With Kaan Boztug, the director of the Ludwig Boltzmann Institute for Rare and Undiagnosed Diseases (LBI-RUD) and new scientific director of the Children's Cancer Research Institute (CCRI) receives the Johann Wilhelm Ritter von Mannagetta Prize, endowed with 15,000 euros, for "his outstanding achievements in the research of congenital disorders of the immune system", the Austrian Academy of Sciences announced.
He and his team have already made numerous groundbreaking contributions to the field of research - he identified and characterized genetically caused rare diseases resulting in bone marrow defects (G6PC3 and JAGN1 deficiency), chronic inflammatory bowel diseases (IL10R, IL20 and CD55 deficiency) or combined immunodeficiencies (PRKCD, NIK, DOCK2 and RASGRP1 deficiency). His work has been recognized with numerous international prizes and awards, including a FWF Science Fund START Prize, an ERC Starting Grant and most recently an ERC Consolidator Grant, and the Clemens von Pirquet Prize as the most recently cited scientist in paediatrics and adolescent medicine.
In addition to his leadership function for the LBI-RUD, Kaan Boztug has been working as research group leader of the CeMM Research Center for Molecular Medicine of the Austrian Academy of Sciences since 2011. As Associate Professor at the Department of Pediatrics and Adolescent Medicine of the Medical University of Vienna, he also heads the Jeffrey Model Expert Centre for Immunodeficiencies and the CeRUD Vienna Center for Rare and Undiagnosed Diseases. In March 2019, he also took over the responsibilities of the scientific director of St. Anna Children's Cancer Research.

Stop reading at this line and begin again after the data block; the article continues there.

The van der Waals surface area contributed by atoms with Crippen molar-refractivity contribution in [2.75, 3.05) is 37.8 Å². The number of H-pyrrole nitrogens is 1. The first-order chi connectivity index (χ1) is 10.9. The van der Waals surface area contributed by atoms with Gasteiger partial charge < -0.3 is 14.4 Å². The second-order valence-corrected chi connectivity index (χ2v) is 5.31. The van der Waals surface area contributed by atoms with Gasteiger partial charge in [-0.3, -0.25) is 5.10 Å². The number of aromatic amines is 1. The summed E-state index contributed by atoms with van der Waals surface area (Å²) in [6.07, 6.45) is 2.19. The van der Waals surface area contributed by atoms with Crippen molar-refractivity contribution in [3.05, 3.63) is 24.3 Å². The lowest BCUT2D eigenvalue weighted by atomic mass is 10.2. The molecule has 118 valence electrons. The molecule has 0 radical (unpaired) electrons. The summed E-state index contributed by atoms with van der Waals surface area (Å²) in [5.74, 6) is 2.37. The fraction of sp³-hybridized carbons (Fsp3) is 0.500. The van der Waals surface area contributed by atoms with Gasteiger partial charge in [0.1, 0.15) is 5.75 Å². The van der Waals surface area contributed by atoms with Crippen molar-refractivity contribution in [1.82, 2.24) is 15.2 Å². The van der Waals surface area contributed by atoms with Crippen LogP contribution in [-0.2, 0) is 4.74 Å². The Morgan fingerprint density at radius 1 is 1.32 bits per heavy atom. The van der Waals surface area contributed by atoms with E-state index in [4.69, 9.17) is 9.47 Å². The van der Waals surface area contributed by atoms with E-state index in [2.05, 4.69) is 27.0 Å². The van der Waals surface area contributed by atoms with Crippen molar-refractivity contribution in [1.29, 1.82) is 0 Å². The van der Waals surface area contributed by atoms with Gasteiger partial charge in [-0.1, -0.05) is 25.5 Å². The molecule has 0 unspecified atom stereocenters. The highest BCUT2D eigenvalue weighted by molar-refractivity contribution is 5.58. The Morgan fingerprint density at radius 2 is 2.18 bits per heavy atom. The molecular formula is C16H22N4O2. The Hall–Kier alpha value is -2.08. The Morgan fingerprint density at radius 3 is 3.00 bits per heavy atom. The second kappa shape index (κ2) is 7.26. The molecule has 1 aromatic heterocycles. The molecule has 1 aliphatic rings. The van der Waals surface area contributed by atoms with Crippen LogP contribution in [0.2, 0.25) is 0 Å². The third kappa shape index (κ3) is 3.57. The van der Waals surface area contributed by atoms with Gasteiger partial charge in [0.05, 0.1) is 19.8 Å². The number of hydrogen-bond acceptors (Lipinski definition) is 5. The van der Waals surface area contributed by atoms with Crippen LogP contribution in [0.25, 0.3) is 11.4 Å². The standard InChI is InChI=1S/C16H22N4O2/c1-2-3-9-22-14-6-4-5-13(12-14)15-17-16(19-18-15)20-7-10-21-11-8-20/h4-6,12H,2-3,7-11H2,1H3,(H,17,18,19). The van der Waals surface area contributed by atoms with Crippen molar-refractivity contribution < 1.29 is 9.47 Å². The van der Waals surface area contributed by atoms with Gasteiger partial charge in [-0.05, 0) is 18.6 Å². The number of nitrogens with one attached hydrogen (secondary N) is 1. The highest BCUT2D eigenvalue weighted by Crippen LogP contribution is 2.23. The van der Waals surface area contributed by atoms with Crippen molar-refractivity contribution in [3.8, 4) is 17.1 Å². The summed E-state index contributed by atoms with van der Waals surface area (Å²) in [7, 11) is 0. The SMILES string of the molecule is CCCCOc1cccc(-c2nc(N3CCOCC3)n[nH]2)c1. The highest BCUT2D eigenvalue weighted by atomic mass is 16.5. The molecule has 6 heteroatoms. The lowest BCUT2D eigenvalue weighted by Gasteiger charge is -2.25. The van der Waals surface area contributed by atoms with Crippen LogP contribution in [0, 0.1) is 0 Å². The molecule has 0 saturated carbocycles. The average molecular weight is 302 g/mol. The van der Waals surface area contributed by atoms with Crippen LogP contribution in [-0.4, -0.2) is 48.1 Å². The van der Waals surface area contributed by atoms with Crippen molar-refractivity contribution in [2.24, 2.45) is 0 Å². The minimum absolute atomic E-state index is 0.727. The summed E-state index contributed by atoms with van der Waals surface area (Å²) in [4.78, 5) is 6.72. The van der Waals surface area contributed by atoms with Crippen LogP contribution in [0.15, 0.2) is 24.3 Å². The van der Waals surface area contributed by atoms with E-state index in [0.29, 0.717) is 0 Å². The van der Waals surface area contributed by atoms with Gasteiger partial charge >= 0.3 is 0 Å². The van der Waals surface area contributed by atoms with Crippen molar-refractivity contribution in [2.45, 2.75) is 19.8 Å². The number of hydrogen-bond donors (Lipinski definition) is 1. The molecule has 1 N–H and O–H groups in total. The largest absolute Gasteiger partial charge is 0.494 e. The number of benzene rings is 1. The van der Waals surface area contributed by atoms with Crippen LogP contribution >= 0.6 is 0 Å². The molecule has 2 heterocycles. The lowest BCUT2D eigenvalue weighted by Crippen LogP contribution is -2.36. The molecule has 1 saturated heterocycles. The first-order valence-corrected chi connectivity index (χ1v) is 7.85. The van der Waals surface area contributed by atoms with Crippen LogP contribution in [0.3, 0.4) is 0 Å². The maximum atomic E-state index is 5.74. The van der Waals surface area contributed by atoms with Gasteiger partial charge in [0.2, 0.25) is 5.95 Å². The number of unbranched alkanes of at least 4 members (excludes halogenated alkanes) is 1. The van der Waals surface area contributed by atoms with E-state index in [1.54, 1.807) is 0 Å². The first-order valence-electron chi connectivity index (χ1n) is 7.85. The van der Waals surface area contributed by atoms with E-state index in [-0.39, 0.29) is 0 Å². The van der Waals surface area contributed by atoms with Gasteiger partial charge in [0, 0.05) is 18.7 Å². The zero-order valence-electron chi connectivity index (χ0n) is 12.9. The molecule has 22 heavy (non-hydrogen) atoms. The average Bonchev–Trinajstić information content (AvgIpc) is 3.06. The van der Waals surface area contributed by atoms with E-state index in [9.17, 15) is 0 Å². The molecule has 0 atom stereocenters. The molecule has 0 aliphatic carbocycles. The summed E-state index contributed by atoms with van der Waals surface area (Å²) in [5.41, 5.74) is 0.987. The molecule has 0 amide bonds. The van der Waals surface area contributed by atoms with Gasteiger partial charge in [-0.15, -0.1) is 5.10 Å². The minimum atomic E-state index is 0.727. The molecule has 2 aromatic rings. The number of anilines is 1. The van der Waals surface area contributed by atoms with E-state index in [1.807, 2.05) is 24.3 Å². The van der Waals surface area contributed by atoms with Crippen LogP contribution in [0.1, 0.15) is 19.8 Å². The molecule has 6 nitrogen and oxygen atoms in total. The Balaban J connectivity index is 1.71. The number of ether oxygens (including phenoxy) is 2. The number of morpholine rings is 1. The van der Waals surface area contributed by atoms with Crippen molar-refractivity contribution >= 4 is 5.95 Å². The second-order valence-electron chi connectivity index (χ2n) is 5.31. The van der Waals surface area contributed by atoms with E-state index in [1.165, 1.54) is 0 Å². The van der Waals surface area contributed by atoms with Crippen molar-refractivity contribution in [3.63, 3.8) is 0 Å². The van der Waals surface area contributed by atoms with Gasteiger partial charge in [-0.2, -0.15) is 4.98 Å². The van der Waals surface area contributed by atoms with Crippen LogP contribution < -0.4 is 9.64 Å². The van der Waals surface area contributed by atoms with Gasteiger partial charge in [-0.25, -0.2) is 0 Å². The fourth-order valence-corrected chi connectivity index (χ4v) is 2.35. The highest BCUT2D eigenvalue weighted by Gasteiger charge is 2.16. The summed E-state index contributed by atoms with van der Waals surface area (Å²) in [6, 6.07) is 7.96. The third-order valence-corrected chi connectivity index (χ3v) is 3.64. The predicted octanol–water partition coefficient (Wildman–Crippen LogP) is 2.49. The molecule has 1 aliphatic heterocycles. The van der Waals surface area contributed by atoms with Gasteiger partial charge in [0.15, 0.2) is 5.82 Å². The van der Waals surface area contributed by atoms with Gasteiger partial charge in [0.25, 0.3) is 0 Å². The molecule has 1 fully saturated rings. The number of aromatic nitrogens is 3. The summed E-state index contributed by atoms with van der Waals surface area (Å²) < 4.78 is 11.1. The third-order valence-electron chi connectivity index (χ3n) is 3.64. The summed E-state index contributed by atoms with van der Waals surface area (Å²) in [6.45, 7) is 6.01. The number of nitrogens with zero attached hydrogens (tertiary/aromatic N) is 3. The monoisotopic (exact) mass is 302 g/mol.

Elisabeth Salzer receives one of two Johann Wilhelm Ritter von Mannagetta Medical Prizes 2018, endowed with 4,000 euros, for her work in researching RASGRP1 deficiency. She is the first author of a study that, for the first time, describes RASGRP1 as a key protein in the development of lymphocytes, the main actors of the human immune system. The protein's newly described functions, including the formation of the cytoskeleton - the backbone of every cell - have for the first time been able to describe a link between the absence of the protein and its importance for the immune system. The understanding of these molecular relationships forms the basis for research into potential targeted therapies for the novel immune deficiency.
Elisabeth Salzer completed her studies in human medicine at the Medical University of Vienna in 2010. From 2010 to 2015 she was a PhD student at the CeMM Research Center for Molecular Medicine of the Austrian Academy of Sciences in the research group of Kaan Boztug and received the Best MedDiss Award of Springer Verlag for her dissertation. Since 2015, she has completed her specialist training in paediatrics and adolescent medicine at the St. Anna Children's Hospital and is researching as a postdoctoral fellow at the LBI-RUD, also in Kaan Boztug's group. In 2017, she was awarded the science prize of the Austrian Society of Paediatrics and Adolescent Medicine.
The Johann Wilhelm Ritter von Mannagetta Prize for Medicine is awarded to scientists up to the age of 45 for outstanding work in medical research.
The two Johann Wilhelm Ritter von Mannagetta Prizes for Medicine are awarded to scientists up to four years after their doctorate for outstanding publications (original articles in a journal with peer review) in the field of medical research.